Continuing with our bucket list of all things snow we reach number 8, the Antarctic Ice Marathon! Ever thought that Paula Radcliff had it too easy running around paved roads? Or that Geoffrey Mutai could do with more of a challenge? Well have no fear, our Bucket List has the answer, a Marathon on Ice!


Back in January 2006 whilst Shaun White was kicking ass (can I say 'ass'?) in the Winter X games Super Pipe, 7 men and 2 women travelled from Peru to the frozen continent for the first annual Antarctic Marathon. Entrants from Russia, Ireland, the UK and the USA took part in the Marathon distance race on a frozen 26.2 mile track carved out by snow mobiles.


Since then, a growing number of competitors have travelled each year to the Southern Polar Continent to compete in one of the most extreme races on the planet. In 2012 the 8th Antarctic Ice Marathon will be run and organisers expect an increase in runners from the 34 that ran in 2011. The race itself consists of a standard 26.2 mile distance, but that's where the similarities end between this and other marathons form around the world. Instead of running on tarmac, asphalt or paving slabs, the Ice Runners have to keep their footing on snow and ice that has been formed for 1000's of years. The course is very flat and because of the lack of surroundings competitors claim that it feels more like running 100 miles than just over 26.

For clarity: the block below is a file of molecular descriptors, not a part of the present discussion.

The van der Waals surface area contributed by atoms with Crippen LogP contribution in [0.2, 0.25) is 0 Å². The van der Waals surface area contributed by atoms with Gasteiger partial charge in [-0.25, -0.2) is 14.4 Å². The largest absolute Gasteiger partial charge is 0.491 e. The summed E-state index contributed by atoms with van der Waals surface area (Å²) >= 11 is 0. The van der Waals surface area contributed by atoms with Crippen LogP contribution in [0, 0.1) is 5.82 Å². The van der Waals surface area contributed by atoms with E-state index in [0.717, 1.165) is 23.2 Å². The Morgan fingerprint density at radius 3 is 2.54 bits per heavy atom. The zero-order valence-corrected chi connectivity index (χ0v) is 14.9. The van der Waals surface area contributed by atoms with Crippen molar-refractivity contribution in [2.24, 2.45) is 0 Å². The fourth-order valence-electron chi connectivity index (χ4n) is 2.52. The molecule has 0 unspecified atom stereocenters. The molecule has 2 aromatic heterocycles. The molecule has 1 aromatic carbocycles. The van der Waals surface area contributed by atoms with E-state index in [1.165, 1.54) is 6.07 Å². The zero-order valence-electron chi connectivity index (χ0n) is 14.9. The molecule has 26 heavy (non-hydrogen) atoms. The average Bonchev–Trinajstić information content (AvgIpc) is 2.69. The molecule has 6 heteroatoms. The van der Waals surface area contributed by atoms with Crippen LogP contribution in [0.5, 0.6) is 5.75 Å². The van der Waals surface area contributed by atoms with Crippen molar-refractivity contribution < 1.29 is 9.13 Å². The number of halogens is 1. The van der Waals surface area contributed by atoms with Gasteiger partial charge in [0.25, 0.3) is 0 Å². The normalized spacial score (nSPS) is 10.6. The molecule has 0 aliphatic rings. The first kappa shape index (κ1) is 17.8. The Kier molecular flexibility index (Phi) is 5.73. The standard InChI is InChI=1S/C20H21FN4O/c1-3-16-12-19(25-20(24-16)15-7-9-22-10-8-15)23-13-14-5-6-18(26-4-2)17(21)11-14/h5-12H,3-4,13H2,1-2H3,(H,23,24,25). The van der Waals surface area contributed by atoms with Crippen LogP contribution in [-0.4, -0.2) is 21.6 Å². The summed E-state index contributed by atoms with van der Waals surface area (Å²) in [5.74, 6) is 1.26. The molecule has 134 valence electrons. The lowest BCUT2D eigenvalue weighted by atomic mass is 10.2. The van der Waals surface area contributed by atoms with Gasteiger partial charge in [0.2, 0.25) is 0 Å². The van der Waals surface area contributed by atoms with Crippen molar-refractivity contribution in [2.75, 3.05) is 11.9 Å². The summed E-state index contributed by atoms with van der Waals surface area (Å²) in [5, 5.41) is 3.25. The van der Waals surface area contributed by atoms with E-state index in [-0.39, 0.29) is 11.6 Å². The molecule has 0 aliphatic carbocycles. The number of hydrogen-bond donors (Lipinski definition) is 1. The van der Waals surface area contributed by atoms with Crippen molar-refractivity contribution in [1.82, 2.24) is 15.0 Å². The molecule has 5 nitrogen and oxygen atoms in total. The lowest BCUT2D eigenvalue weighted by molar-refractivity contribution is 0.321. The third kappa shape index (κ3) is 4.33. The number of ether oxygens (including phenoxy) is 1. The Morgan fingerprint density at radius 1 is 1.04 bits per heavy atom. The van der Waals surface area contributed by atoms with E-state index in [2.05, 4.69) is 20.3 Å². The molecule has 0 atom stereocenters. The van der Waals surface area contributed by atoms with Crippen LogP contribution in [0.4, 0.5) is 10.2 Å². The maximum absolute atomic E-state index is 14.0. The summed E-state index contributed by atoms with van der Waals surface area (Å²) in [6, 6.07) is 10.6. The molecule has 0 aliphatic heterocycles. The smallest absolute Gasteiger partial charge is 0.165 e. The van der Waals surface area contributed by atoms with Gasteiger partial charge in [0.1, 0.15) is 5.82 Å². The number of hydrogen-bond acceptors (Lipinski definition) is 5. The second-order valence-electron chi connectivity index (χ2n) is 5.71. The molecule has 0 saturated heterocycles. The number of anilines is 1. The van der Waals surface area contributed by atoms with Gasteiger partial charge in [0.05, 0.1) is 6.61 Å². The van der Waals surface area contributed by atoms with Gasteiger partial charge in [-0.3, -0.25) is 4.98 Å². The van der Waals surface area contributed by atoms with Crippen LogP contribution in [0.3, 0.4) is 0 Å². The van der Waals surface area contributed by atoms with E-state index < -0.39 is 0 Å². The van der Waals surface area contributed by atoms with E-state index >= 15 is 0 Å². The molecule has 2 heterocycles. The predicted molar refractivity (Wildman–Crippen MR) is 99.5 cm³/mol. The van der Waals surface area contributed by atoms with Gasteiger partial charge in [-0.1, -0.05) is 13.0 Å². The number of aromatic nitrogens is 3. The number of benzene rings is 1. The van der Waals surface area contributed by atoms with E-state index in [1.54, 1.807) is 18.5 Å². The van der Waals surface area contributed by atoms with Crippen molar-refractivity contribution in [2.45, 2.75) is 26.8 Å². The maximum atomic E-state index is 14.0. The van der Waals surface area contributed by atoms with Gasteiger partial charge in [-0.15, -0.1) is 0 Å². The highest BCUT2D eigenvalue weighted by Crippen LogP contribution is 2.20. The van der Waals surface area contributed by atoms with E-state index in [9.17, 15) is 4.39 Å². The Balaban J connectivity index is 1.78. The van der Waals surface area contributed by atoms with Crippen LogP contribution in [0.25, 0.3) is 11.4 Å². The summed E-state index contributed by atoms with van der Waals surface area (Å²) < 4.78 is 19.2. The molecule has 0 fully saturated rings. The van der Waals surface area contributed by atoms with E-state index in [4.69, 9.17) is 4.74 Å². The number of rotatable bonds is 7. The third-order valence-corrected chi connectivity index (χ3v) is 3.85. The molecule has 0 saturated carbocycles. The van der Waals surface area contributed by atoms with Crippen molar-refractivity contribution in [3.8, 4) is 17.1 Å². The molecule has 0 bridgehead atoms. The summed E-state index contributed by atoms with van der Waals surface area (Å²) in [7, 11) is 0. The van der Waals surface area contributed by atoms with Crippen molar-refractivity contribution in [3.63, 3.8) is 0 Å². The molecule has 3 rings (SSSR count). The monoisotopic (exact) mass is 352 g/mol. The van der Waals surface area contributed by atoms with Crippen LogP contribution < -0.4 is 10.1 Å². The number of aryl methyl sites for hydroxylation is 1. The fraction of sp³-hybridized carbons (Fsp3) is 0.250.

So except for the under-foot conditions the race is the same right?.....WRONG! Runners also need to contend with the temperatures that being a few hundred miles from the South Pole brings. The race is run in the middle of the Southern Hemisphere Summer in the warmest possible time of year, but that only raises the temperature to around -20°C, and baring in mind the Edinburgh Marathon was run at 23°C this year (yes, 23°C in Scotland!) runners have more to worry about than a sprained ankle. Frostbite is real concern for the entrants to the race and many wear full face masks, along with the usual clothing for a trip to the South Pole; ski pants, gloves, goggles and warm hats are a must to keep warm enough.


The polar temperatures and running on ice aside, competitors also need to contend with the polar winds that can reach 25 knots (about 30mph) and run a course at 700m above sea level, and let me tell you running at altitude is a killer! The deserted wilderness of Antarctica is also a test for most people as having someone to cheer you on can keep you going, not for these hard-nuts, the race is run so far south that not even penguins are around for support, instead runners need will power that would test anyone.



The Antarctic Ice Marathon is something that sounds truly ridiculous to most people and awe inspiring to others, and for that reason it makes it onto our Bucket List. But don't worry if you think running 26 miles on ice, in -26°C temperatures, with frostbite on your face sounds easy, there is a 100km Race and even a 100mile Ultra Marathon at the same time!



Next week – Number 7 – Sunrise Lodge, Golden BC


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